No carol singing, pre-booked spots recommended for Christmas Mass
Religious services permitted to resume this week with limits of 50 people in attendance
Guidance published by the Health Protection Surveillance Centre says carol singing will not be permitted at religious services over Christmas. File Photograph Nick Bradshaw
Carol singing will not be permitted and churches should consider holding additional services, with pre-booked spots over the Christmas period, under new public health guidance for religious services.
Due to the increased risk of Covid-19 transmission from people singing in proximity to others, the guidance stated carol singing will not be permitted at religious services.
Religious services were permitted to resume this week with limits of 50 people in attendance. Previously church services had been held via webcam during the national lockdown, with funerals permitted but limited to 25 people.
Guidance published on Friday by the Health Protection Surveillance Centre (HPSC) set out how “overcrowding” at mass or other religious services could be prevented over the Christmas period.
Recommendations included running additional services, increased stewarding of parishioners, and for churches to set up an “advance booking system where necessary” for places at services.
Mass should not exceed one hour, including the time it takes people to enter and exit the church, the guidance stated. There should be at least one hour between services to allow time to clean surfaces, and ventilate the church.
Social distancing of two metres should be in place between people seated along church pews, with those attending services required to wear face coverings.
“Performance and practice by choirs and musical ensembles has been associated with spread of Covid-19 due to the increased expulsion of droplets associated with singing and wind-blown musical instruments,” the guidance said.
“Congregational singing, choir singing and carol singing is not permitted, due to the increased risk of spreading virus to others present at the service. Playing musical instruments that are wind-blown should also be avoided,” it said.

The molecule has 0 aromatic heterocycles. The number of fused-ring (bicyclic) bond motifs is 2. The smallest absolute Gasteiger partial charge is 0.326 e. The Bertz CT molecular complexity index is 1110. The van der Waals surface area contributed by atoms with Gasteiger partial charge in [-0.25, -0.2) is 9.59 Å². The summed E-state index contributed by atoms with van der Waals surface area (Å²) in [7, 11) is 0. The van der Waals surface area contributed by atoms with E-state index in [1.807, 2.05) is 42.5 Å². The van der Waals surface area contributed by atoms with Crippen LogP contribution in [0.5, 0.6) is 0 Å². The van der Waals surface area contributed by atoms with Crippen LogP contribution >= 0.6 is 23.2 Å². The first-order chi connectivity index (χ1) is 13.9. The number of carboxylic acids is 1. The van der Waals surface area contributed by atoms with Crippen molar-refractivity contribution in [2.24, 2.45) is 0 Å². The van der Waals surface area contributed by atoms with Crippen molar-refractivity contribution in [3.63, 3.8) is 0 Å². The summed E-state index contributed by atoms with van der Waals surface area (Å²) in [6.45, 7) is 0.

Other music such as performances with string or percussion instruments would be possible, it said.
The priest or other religious leader would be required to wear a face covering during the service, unless delivering a sermon, and then only if they are more than two metres from other individuals.
The guidance also states physical interaction during mass, such as giving the sign of peace and shaking hands, should be avoided.
Entry and exit of the church should be staggered to allow for better physical distancing, and people should not be allowed to gather outside after the service.
In a statement, the Association of Catholic Priests said there was a fear that large numbers at masses on Christmas Eve and Christmas Day would create a “dangerous and unmanageable” prospect.
“It is an open secret that there is huge concern if not alarm in parishes regarding how the Christmas Eve and Christmas Day Masses can be organised,” it said.
Many priests were being placed under “undue and unfair pressure” to hold multiple masses, set up ticketing systems, or agree to “unrealistic and dangerously inappropriate measures to sanitise church buildings and to recruit unrealistic numbers of volunteers.”
As a result, some churches would only be offering mass online on Christmas Eve and Christmas Day via webcam services, it said.
To date there have been 18 Covid-19 outbreaks linked to religious ceremonies, with one recorded in the last week.